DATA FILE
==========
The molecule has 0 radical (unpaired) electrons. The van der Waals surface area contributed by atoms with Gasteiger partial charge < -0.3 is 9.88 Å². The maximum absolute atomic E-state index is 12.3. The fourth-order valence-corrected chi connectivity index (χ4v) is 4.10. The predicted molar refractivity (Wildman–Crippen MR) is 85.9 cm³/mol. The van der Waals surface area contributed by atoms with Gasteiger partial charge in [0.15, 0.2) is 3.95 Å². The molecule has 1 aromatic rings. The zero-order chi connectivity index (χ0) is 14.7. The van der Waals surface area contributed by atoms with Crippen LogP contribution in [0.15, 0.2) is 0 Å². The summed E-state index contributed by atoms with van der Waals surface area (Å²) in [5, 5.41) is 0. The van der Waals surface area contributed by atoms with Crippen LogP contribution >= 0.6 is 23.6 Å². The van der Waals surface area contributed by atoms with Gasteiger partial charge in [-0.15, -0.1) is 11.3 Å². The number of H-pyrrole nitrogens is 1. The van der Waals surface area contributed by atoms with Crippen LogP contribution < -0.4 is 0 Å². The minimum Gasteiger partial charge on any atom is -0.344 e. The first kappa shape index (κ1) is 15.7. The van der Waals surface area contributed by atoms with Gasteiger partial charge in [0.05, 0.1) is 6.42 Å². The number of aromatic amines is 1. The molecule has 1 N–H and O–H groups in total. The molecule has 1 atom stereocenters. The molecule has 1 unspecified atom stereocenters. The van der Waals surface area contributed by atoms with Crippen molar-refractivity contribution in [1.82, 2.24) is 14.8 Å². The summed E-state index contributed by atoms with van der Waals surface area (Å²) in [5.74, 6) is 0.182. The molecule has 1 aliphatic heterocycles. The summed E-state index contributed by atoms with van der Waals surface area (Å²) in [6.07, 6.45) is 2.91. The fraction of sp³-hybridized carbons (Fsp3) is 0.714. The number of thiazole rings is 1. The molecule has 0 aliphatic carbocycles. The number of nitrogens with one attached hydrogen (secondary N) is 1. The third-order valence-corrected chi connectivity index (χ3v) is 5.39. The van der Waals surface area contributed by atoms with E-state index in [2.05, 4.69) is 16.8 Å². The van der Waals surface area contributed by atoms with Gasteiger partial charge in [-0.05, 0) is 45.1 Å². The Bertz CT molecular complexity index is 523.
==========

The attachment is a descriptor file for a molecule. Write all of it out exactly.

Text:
The molecule has 0 radical (unpaired) electrons. The van der Waals surface area contributed by atoms with Gasteiger partial charge < -0.3 is 9.88 Å². The maximum absolute atomic E-state index is 12.3. The fourth-order valence-corrected chi connectivity index (χ4v) is 4.10. The predicted molar refractivity (Wildman–Crippen MR) is 85.9 cm³/mol. The van der Waals surface area contributed by atoms with Gasteiger partial charge in [0.15, 0.2) is 3.95 Å². The molecule has 1 aromatic rings. The zero-order chi connectivity index (χ0) is 14.7. The van der Waals surface area contributed by atoms with Crippen LogP contribution in [0.15, 0.2) is 0 Å². The summed E-state index contributed by atoms with van der Waals surface area (Å²) in [5, 5.41) is 0. The van der Waals surface area contributed by atoms with Crippen LogP contribution >= 0.6 is 23.6 Å². The van der Waals surface area contributed by atoms with Gasteiger partial charge in [-0.15, -0.1) is 11.3 Å². The number of H-pyrrole nitrogens is 1. The van der Waals surface area contributed by atoms with Crippen LogP contribution < -0.4 is 0 Å². The minimum Gasteiger partial charge on any atom is -0.344 e. The first kappa shape index (κ1) is 15.7. The van der Waals surface area contributed by atoms with Gasteiger partial charge in [0.05, 0.1) is 6.42 Å². The number of aromatic amines is 1. The molecule has 1 N–H and O–H groups in total. The molecule has 1 atom stereocenters. The molecule has 1 unspecified atom stereocenters. The van der Waals surface area contributed by atoms with Crippen molar-refractivity contribution in [1.82, 2.24) is 14.8 Å². The summed E-state index contributed by atoms with van der Waals surface area (Å²) in [5.74, 6) is 0.182. The molecule has 1 aliphatic heterocycles. The summed E-state index contributed by atoms with van der Waals surface area (Å²) in [6.07, 6.45) is 2.91. The fraction of sp³-hybridized carbons (Fsp3) is 0.714. The number of thiazole rings is 1. The molecule has 0 aliphatic carbocycles. The number of nitrogens with one attached hydrogen (secondary N) is 1. The third-order valence-corrected chi connectivity index (χ3v) is 5.39. The van der Waals surface area contributed by atoms with E-state index in [2.05, 4.69) is 16.8 Å². The van der Waals surface area contributed by atoms with Gasteiger partial charge in [-0.05, 0) is 45.1 Å². The Bertz CT molecular complexity index is 523.